Another fun, quick read. This time from James Lawther on the topic of Benchmarking: the Easy and Hard Way
Benchmarking is a beguiling idea. You look at how your competitors do things, work out what is the best practice and then implement it. Benchmarking should create real competitive advantage.
A fabulous concept, what's not to like?
I love that he pokes all sorts of holes in the "easy way" of benchmarking. Either way you do it, he calls out some key questions:
- What should you benchmark?
- How good are you?
- Who should you benchmark against?
- What did you learn (from the exercise)?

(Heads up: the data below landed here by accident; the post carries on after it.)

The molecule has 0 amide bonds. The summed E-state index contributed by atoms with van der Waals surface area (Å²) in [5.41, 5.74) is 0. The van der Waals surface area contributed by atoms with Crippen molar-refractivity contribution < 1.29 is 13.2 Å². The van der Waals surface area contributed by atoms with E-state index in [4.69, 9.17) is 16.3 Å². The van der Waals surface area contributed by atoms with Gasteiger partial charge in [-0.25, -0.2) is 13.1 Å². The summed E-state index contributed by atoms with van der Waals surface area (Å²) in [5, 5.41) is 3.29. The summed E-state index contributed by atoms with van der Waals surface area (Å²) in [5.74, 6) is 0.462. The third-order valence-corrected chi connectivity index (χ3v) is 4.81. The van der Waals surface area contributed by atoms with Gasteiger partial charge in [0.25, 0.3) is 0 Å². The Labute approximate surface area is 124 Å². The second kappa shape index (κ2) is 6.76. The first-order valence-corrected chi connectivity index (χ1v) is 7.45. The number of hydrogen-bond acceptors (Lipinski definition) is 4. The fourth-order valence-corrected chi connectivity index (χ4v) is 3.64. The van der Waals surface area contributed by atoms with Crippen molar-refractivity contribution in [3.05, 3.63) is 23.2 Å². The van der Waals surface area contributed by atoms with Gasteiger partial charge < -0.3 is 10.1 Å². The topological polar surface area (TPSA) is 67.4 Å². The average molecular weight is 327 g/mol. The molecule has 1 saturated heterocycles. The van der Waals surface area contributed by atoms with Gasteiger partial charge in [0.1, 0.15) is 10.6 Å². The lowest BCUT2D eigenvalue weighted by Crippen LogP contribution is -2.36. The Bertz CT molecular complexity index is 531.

I think of "the easy way" of benchmarking as only looking to replicate what other companies do without giving deeper thought to the questions above. And in thinking about "best practice" I am reminded of Dave Snowden's prohibition best practices only apply in non-complex situations where the world operates under repeatable circumstances. As the world grows more and more complicated and complex, this kind of repeatability becomes suspect. We need to be even more careful to ask these question - or ask the question "should we benchmark?"